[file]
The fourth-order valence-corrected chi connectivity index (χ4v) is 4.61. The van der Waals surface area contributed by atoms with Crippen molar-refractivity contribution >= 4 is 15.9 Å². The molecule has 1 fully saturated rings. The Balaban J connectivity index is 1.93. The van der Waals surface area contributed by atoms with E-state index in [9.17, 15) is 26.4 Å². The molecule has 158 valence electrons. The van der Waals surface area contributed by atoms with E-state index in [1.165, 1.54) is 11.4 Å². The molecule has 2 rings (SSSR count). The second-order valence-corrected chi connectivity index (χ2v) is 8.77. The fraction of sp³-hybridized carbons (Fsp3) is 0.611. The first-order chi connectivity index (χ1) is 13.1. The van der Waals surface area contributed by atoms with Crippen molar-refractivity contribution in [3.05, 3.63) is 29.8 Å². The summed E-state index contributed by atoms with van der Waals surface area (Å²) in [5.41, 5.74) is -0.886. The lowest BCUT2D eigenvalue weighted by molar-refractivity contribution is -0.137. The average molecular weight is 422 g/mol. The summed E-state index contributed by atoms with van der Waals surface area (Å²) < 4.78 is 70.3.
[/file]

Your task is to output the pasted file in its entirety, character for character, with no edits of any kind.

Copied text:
The fourth-order valence-corrected chi connectivity index (χ4v) is 4.61. The van der Waals surface area contributed by atoms with Crippen molar-refractivity contribution >= 4 is 15.9 Å². The molecule has 1 fully saturated rings. The Balaban J connectivity index is 1.93. The van der Waals surface area contributed by atoms with E-state index in [9.17, 15) is 26.4 Å². The molecule has 158 valence electrons. The van der Waals surface area contributed by atoms with E-state index in [1.165, 1.54) is 11.4 Å². The molecule has 2 rings (SSSR count). The second-order valence-corrected chi connectivity index (χ2v) is 8.77. The fraction of sp³-hybridized carbons (Fsp3) is 0.611. The first-order chi connectivity index (χ1) is 13.1. The van der Waals surface area contributed by atoms with Crippen molar-refractivity contribution in [3.05, 3.63) is 29.8 Å². The summed E-state index contributed by atoms with van der Waals surface area (Å²) in [5.41, 5.74) is -0.886. The lowest BCUT2D eigenvalue weighted by molar-refractivity contribution is -0.137. The average molecular weight is 422 g/mol. The summed E-state index contributed by atoms with van der Waals surface area (Å²) < 4.78 is 70.3.